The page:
Thursday, June 07, 2018

Ed News Roundup

Our favorite secretary of Education, Betsy DeVos, had this interchange with Senator Patrick Leahy of Vermont about the new taskforce on school safety.  Note her kinda creepy smile thru most of it. From the AP:
.: "Will your commission look at the role of fire arms as it relates to gun violence in our schools?" 
 : “That is not part of the commission’s charge, per sey.” 

Sen. Leahy: "I see…So, you're studying gun violence but not considering the role of guns.
When the commission was established, one of the areas of focus outlined in a White House statement was "age restrictions for certain firearm purchases."

DeVos has said the commission will report its findings by year's end, but some critics have said the commission needs to act with more urgency.
From Twitter:


David Hogg Retweeted Mother Jones
. as you are secretary of education I respect your decision. However, as a citizen and survivor of a school shooting, I completely disagree and feel that you must study the role of guns in school violence if we want to stop school shootings.

On the same topic, this is to the tune of "Twinkle, Twinkle, Little Star" and appeared in a kindergarten teacher's classroom in the Boston area:

 Also on DeVos, she's gone on a "listening tour" to Europe.  Via Politico:
Education Secretary Betsy DeVos kicks off a 10-day trip to Europe today that will take her to Switzerland, the Netherlands and the U.K. The trip is billed as a “learning tour” during which she will examine apprenticeship programs, vocational schools and the U.K.’s decentralized, K-12 education system, according to the department’s schedule.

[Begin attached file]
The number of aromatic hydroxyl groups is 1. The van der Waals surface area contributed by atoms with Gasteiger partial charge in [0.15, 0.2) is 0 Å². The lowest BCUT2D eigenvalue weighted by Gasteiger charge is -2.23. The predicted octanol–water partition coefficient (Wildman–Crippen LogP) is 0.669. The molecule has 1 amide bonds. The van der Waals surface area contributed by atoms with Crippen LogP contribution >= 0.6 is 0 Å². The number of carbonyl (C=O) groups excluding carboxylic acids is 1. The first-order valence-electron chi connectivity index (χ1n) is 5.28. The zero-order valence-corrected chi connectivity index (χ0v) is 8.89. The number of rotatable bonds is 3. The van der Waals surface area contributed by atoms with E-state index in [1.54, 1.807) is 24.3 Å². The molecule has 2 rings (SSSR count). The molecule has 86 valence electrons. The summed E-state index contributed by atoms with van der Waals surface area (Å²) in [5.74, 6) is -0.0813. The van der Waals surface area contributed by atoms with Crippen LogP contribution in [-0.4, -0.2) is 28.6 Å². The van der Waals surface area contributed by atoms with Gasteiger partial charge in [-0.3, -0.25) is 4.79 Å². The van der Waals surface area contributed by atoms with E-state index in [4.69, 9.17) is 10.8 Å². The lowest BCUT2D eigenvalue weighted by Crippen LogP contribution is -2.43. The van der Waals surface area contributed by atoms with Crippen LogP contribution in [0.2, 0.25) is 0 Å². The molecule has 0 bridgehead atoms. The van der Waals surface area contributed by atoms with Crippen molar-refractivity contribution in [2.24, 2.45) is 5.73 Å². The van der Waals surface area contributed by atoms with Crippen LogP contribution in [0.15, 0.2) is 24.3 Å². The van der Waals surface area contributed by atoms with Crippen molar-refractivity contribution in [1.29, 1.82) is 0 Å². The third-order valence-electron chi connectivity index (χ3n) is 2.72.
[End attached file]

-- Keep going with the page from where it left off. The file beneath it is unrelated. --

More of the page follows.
Interesting article from the NY Times on admitting students with lower academic scores to better NYC schools.
The plan is unusual because it focuses explicitly on low-performing students, and seeks to achieve “academic diversity” across the district’s middle schools. School desegregation efforts around the city have mostly been centered on students who qualify for free or reduced-price school lunches, a widely accepted measure of poverty, which has generally been correlated with race in the city. For instance, six of the seven middle schools taking part this year in a diversity initiative by the city Department of Education set aside between 10 percent and 62 percent of their seats for applicants who qualify for free and reduced-price lunches; one of the schools also considers “a diverse range of learners” in the admissions process.

The idea, proponents of the District 3 plan say, is to provide opportunities for more students, including those at the very bottom who are not only poor, but also failing, and may need the most help. And they say that it would prevent the top middle schools from simply siphoning off poor students who earn high test scores and grades, and would instead redistribute both high-performing and low-performing students among more schools.